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‘Battle for the soul:’ Texas House Speaker Dade Phelan headed to runoff with Trump-backed challenger

 House Speaker Dade Phelan as members of the Texas State House of Representatives converse with one another and wait as the House remains “at ease” during the second Special Session of the 87th Legislative Session at the Texas State Capitol on Aug. 9, 2021.
Gabriel C. Pérez
House Speaker Dade Phelan as members of the Texas State House of Representatives converse with one another and wait as the House remains “at ease” during the second Special Session of the 87th Legislative Session at the Texas State Capitol on Aug. 9, 2021.

Dade Phelan, the Republican speaker of the Texas House, is headed to a runoff with his GOP primary challenger.

As of 11 p.m. CST, Phelan trailed challenger David Covey 43% to 46%, according to election results posted by the Texas Secretary of State. Alicia Davis, a second challenger, garnered enough of the vote to keep both Phelan and Covey from getting the necessary 50% to avoid a runoff.

There is no Democrat running, so the winner of the May runoff election will gain the seat.

If he loses, Phelan would not only be ousted from his job as state representative. It would also create a leadership vacuum in the statehouse. The role of speaker is a powerful one, tasked with naming committee chairmen, setting policy priorities and helping steer bills through the legislative process.

Phelan blamed “a tidal wave of outside influence” for his failure to secure a win outright.

“This runoff is not just another race, it’s the frontline of the battle for the soul of our district,” Phelan said in a lengthy statement sent late Tuesday.

All 150 members of the Texas House are up for re-election this year. But when it comes to the future of the Texas Republican Party, this race for a small district on the Gulf Coast is perhaps the most important.

The matchup represents the wider intraparty war waging among Texas Republicans.

Phelan outraised Covey and, with deep family ties in the district, boasted leading the House during two of the most conservative sessions in living memory. He enjoyed the endorsement of influential political action committees and former Gov. Rick Perry.

But Covey had the backing of Donald Trump and Texas Attorney General Ken Paxton. He painted Phelan as a RINO, a “Republican In Name Only,” and criticized his policy of appointing Democrats to chair key legislative committees, the typical practice in the House.

Stumping for Phelan on the campaign trail, Perry scoffed at the description.

“I think it’s kind of sexy, frankly, when you think about it. In Africa, it’s one of the baddest boys on the block,” Perry said at a recent campaign event, according to Texas Monthly.

Phelan was targeted in part because he supported Paxton’s impeachment last year for alleged corruption. The attorney general later beat the charges and launched a revenge tour against the Republicans who voted against him, with Phelan particularly in the crosshairs.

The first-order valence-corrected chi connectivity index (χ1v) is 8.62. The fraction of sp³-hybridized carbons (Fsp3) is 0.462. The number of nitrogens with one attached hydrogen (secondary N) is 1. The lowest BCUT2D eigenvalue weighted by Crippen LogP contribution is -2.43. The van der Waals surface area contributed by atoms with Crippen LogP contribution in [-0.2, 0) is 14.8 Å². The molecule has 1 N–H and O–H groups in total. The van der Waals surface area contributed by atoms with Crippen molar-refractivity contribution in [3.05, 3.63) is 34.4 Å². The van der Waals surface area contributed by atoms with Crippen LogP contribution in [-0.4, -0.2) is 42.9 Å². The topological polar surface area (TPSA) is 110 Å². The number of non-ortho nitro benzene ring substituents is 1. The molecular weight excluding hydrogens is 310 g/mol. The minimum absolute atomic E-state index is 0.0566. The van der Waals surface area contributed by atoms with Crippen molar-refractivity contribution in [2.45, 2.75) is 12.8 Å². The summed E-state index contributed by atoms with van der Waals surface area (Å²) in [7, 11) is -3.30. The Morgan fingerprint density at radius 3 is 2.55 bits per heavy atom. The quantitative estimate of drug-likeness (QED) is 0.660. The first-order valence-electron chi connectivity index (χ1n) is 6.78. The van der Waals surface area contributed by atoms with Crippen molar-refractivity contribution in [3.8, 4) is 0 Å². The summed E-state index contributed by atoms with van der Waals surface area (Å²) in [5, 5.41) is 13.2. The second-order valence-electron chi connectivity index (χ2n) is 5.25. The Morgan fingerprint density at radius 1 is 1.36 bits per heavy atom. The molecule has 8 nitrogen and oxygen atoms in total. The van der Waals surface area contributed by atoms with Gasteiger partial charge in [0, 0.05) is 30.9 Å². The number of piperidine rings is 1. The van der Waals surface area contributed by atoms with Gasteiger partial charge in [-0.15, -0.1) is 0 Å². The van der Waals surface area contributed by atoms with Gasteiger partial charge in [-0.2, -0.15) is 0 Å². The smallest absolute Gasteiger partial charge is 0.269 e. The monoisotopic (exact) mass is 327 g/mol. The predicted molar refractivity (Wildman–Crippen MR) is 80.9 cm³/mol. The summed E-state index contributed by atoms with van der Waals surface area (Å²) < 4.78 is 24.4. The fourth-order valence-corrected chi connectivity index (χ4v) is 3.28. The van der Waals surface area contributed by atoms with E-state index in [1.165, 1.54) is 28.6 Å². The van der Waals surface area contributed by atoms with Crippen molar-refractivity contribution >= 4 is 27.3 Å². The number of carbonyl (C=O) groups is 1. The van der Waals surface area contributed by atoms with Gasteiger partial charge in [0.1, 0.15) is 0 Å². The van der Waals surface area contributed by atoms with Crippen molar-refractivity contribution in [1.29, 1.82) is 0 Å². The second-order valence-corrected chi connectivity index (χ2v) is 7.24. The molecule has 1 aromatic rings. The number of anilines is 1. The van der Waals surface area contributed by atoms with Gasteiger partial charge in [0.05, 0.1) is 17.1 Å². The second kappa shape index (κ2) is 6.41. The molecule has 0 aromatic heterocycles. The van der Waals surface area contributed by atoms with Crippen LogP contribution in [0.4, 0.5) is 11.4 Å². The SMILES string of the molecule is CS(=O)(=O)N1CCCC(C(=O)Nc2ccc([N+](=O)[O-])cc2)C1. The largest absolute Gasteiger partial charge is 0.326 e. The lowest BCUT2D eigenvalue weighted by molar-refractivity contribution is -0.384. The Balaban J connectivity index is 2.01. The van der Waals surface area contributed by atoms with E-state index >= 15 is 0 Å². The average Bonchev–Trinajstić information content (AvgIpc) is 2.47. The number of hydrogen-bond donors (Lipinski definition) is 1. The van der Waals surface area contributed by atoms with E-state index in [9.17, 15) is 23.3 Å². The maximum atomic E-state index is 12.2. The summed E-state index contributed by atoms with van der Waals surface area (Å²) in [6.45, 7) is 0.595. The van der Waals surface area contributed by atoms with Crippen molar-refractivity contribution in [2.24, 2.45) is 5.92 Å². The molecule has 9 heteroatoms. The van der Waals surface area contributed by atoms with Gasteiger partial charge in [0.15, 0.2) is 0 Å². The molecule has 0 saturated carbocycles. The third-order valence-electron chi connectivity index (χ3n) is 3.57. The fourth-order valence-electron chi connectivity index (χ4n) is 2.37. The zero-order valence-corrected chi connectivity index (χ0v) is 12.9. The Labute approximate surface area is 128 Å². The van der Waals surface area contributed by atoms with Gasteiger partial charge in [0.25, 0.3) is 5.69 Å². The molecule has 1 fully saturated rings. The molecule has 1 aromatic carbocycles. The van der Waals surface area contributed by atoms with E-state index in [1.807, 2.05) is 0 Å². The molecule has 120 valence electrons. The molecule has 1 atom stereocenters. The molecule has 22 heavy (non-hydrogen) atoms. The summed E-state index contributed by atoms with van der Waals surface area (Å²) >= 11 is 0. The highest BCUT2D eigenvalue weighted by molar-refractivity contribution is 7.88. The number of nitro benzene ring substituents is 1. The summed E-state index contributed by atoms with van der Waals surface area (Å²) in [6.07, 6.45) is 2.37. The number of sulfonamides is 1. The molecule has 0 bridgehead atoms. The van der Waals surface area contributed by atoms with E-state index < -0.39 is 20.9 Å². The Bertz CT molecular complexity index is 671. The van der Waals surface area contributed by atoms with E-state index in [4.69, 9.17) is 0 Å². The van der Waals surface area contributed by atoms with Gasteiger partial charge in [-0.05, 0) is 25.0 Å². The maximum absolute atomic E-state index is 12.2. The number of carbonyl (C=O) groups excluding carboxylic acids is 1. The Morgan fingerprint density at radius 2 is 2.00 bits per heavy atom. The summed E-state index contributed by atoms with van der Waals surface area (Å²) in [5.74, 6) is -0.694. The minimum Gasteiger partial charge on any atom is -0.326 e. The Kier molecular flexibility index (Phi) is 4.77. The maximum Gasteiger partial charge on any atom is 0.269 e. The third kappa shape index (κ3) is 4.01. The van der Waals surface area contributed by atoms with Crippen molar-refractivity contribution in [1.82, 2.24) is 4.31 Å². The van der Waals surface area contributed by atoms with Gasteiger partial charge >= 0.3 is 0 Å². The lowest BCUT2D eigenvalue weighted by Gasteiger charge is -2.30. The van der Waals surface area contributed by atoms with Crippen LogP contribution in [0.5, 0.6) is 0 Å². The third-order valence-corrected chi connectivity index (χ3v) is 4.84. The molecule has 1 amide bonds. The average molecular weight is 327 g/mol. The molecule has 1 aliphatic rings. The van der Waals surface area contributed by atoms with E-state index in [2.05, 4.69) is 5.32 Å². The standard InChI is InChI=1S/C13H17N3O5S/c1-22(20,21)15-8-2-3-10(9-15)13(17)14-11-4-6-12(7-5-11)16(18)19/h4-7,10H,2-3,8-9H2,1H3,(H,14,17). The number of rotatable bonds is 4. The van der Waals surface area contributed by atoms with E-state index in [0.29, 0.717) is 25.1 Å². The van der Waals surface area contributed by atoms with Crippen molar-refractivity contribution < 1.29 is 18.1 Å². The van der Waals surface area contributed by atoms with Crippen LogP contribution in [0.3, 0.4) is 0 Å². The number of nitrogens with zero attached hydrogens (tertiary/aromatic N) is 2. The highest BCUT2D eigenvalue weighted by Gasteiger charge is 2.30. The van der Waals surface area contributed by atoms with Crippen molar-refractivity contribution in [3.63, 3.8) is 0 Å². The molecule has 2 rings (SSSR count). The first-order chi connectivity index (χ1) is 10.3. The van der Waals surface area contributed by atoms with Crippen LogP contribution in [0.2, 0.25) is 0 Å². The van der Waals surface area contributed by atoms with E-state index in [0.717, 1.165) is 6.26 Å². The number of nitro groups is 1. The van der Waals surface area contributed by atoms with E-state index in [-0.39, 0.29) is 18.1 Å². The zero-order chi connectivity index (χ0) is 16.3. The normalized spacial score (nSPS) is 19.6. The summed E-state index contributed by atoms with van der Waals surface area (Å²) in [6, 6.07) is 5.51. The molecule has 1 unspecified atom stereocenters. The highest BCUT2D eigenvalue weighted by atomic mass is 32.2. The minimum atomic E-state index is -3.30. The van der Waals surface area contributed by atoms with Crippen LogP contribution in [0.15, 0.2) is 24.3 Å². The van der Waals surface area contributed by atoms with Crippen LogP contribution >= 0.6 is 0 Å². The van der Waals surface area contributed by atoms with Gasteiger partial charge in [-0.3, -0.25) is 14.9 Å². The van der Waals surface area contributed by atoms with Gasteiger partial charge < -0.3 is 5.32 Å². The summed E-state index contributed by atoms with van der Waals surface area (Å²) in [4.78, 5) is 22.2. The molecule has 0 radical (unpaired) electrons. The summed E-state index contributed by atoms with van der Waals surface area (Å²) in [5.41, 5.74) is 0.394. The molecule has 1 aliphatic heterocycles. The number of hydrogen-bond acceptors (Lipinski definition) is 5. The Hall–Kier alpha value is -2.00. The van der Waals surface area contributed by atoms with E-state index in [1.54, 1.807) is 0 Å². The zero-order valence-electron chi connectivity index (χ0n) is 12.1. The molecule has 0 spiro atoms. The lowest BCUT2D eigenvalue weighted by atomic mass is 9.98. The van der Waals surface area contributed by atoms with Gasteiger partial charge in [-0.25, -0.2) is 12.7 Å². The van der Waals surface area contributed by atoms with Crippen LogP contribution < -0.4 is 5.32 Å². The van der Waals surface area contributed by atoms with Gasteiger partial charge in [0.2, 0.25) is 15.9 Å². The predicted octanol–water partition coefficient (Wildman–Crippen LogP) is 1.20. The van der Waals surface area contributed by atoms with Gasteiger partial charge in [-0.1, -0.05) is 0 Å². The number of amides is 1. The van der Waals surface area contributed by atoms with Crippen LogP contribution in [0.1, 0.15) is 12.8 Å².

On Tuesday, Paxton agreed that the election was a “battle for the soul of Texas.”

“This runoff is not a defeat, but rather a call to arms for all who stand for the principles of the America First movement,” Paxton posted on the social media platform X, formerly Twitter.

Rural Republicans in the House also voted against Gov. Greg Abbott’s signature school voucher program, effectively killing the legislation and forcing the speaker to answer to the governor’s ire.

The governor did not endorse either anyone in the primary, a blow to the Republican speaker.

Covey describes himself as “conservative warrior” and “political outsider.” He wants to eliminate property taxes, ban vaccine mandates and add teeth to the transgender healthcare law.

Trump says Covey will better represent the interests of his MAGA base.

“Any Republican backing Phelan is a fool, and should be disassociated from the Republican Party,” Trump posted on his social media platform Truth Social on Feb. 25.

House District 21 is shaped like a teardrop, and stretches from Jasper to the Gulf Coast. It includes all of Jasper and Orange counties and a quarter of the city of Beaumont.

Phelan, 48, has represented the district since 2015 and was first elected speaker in 2021. This is the first time he’s had an opponent.

During his first session as the chamber’s leader, he spearheaded the passage of several conservative bills previously thought to be nonstarters. Abbott called that session the most conservative in history.

That was perhaps true until last year, when lawmakers approved a bevy of laws like strict border security legislation and a ban on gender-affirming care for minors.

Phelan's failure to win outright would not bode well for him, said Bill Miller, an Austin lobbyist whose firm HillCo supported Phelan through its political action committee. If the GOP primaries get nasty, electioneering in runoffs typically go even further.

“If you’re an incumbent in a runoff, you’ve got trouble,” said Miller.

The runoff election will be held May 4.

Copyright 2024 KUT News. To see more, visit KUT News.

Lauren McGaughy